Welcome!

Java IoT Authors: Zakia Bouachraoui, Elizabeth White, Pat Romanski, Yeshim Deniz, Liz McMillan

Related Topics: Containers Expo Blog

Containers Expo Blog: Article

Virtualization Player Citrix Buys VMware's Open Source Rival for $500M

Citrix Buys VMware's Open Source Rival for $500m

The day after the great VMware IPO Tuesday, supposedly the hottest thing since Google went public, Citrix, a Microsoft camp follower with the scars to prove it, said it's acquiring VMware's open source commercial competitor, XenSource Inc, the company that developed Xen's chi-chi hypervisor.

It's paying about $500 million in cash and stock (60-40), a pricey number not all that different from the $635 million that EMC paid for VMware early in '04. But considering it's for an open source start-up not yet three-years-old with 80 people and under $5 million in annual revenues, it's rich.

The price includes the assumption of about $107 million in unvested stock options to hold people and the deal will result in an $8 million-$10 million write-off for in-process R&D.

Obviously Citrix expects the merger to move it and its thin client-style software, which reflects applications running on the server onto the desktop - a specialty under pressure by virtualization - into the adjacent server and desktop virtualization game, calculated to grow to nearly $5 billion over the next four years, and put maybe 30 million office workers on virtual desktops in the next five years.

That being the case, Citrix expects XenSource to advance its own application delivery business by adding key enablers that push to virtualize the logic and data tiers of applications. It's promising to make the solutions cheaper and less complicated.

Citrix figures the acquisition strengthens its partnership with Microsoft. See, XenSource, which works on Windows, has access to Microsoft's hypervisor virtualization widgetry, code named Viridian and due out in 3Q08.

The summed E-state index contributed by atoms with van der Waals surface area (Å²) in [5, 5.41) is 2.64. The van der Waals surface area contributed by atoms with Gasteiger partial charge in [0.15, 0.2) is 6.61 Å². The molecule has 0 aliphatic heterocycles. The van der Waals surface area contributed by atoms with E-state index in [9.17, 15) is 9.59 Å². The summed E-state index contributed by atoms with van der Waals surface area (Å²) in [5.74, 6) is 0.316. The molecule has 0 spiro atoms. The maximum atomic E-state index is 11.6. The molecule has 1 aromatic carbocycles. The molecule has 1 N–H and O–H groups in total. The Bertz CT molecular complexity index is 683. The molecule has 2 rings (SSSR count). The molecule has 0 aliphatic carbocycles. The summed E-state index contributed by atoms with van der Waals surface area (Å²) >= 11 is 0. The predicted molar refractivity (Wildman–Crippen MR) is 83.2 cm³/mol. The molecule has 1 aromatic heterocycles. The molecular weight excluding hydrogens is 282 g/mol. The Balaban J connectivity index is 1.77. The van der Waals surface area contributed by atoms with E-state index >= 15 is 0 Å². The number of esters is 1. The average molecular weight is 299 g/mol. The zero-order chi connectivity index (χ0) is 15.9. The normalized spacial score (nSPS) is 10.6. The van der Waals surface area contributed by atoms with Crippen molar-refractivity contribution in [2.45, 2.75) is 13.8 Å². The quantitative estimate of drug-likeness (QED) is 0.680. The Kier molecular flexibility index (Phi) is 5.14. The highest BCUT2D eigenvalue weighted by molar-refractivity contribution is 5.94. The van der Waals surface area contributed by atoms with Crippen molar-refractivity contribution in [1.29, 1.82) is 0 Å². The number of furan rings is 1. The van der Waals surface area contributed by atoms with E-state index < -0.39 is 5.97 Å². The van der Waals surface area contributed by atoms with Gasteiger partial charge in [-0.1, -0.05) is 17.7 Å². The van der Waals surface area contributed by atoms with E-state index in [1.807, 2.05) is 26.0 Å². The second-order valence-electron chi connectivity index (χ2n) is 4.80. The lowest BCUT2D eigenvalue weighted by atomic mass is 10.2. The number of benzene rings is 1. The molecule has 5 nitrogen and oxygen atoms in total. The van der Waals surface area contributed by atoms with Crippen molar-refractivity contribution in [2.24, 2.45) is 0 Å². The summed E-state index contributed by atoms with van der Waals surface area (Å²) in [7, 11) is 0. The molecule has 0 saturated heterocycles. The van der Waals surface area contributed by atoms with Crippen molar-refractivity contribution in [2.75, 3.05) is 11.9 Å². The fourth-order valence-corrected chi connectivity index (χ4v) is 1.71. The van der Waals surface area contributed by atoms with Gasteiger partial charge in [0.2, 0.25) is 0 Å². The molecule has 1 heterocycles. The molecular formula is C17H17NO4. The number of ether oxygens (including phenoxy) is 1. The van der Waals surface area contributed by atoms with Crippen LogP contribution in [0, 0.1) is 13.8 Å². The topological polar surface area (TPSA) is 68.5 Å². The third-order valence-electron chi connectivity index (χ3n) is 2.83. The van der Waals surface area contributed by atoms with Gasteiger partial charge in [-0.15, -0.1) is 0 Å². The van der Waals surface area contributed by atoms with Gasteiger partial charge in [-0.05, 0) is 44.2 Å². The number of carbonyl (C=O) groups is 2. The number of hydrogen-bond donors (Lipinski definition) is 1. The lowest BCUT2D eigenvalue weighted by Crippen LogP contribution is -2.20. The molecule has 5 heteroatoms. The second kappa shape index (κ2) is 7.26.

And Citrix did manage to wheedle a ra-ra quote from Microsoft senior VP, servers & tools Bob Muglia for its announcement. Maybe that means Microsoft will use some of Xen in Viridian or, according to The 451 Group's musings, maybe just up and buy Citrix.

The 451 folks figure Viridian becomes the "base operating system for its next business," as it borrowed from Microsoft to start its original business, and "save a couple of years development time by buying XenSource to get into the virtualization market."

The acquisition of XenSource and its 650 customers, a number that reportedly doubled in the last 90 days, is supposed to close in Q4. Citrix then intends to create a Virtualization & Management Division to house it led by XenSource CEO Peter Levine. He will report to Citrix president and CEO Mark Templeton.

In a canned quote, Levine said, "This move is not about competing for the 5% of the market that is already being served. It's about steering into the 90% white space that is wide open, both at the server and in the new emerging opportunities at the desktop."

The shiny new rev of XenSource's version of Xen, XenEnterprise 4, due to ship on August 20, adds mobility, monitoring and storage integration and 64-bit support good for SQL and Exchange 2007. It can now handle physical systems with 128GB of memory and offer guest operating systems 32GB of space, accommodating a physical CPU limit of an eight-way server, better than what VMware can manage.